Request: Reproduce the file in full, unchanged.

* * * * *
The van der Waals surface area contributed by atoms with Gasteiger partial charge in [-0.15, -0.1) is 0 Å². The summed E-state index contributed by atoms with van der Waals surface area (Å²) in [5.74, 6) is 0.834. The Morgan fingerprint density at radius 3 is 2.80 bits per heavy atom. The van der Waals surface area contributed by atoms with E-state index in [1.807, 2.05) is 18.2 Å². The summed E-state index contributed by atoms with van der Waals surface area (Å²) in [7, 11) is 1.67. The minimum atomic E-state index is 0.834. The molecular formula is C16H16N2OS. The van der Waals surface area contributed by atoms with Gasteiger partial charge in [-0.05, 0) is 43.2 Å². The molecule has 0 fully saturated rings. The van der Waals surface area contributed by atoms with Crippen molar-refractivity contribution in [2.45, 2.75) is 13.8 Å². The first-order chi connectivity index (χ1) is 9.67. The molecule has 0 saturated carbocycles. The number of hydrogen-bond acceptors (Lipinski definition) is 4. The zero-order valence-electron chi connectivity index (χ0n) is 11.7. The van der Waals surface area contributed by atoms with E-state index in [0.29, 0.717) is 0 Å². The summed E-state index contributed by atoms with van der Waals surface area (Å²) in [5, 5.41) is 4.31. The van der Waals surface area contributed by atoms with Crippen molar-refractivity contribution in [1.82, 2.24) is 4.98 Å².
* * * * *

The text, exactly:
The van der Waals surface area contributed by atoms with Gasteiger partial charge in [-0.15, -0.1) is 0 Å². The summed E-state index contributed by atoms with van der Waals surface area (Å²) in [5.74, 6) is 0.834. The Morgan fingerprint density at radius 3 is 2.80 bits per heavy atom. The van der Waals surface area contributed by atoms with E-state index in [1.807, 2.05) is 18.2 Å². The summed E-state index contributed by atoms with van der Waals surface area (Å²) in [7, 11) is 1.67. The minimum atomic E-state index is 0.834. The molecular formula is C16H16N2OS. The van der Waals surface area contributed by atoms with Gasteiger partial charge in [-0.05, 0) is 43.2 Å². The molecule has 0 fully saturated rings. The van der Waals surface area contributed by atoms with Crippen molar-refractivity contribution in [2.45, 2.75) is 13.8 Å². The first-order chi connectivity index (χ1) is 9.67. The molecule has 0 saturated carbocycles. The number of hydrogen-bond acceptors (Lipinski definition) is 4. The zero-order valence-electron chi connectivity index (χ0n) is 11.7. The van der Waals surface area contributed by atoms with E-state index in [0.29, 0.717) is 0 Å². The summed E-state index contributed by atoms with van der Waals surface area (Å²) in [5, 5.41) is 4.31. The van der Waals surface area contributed by atoms with Crippen molar-refractivity contribution in [1.82, 2.24) is 4.98 Å².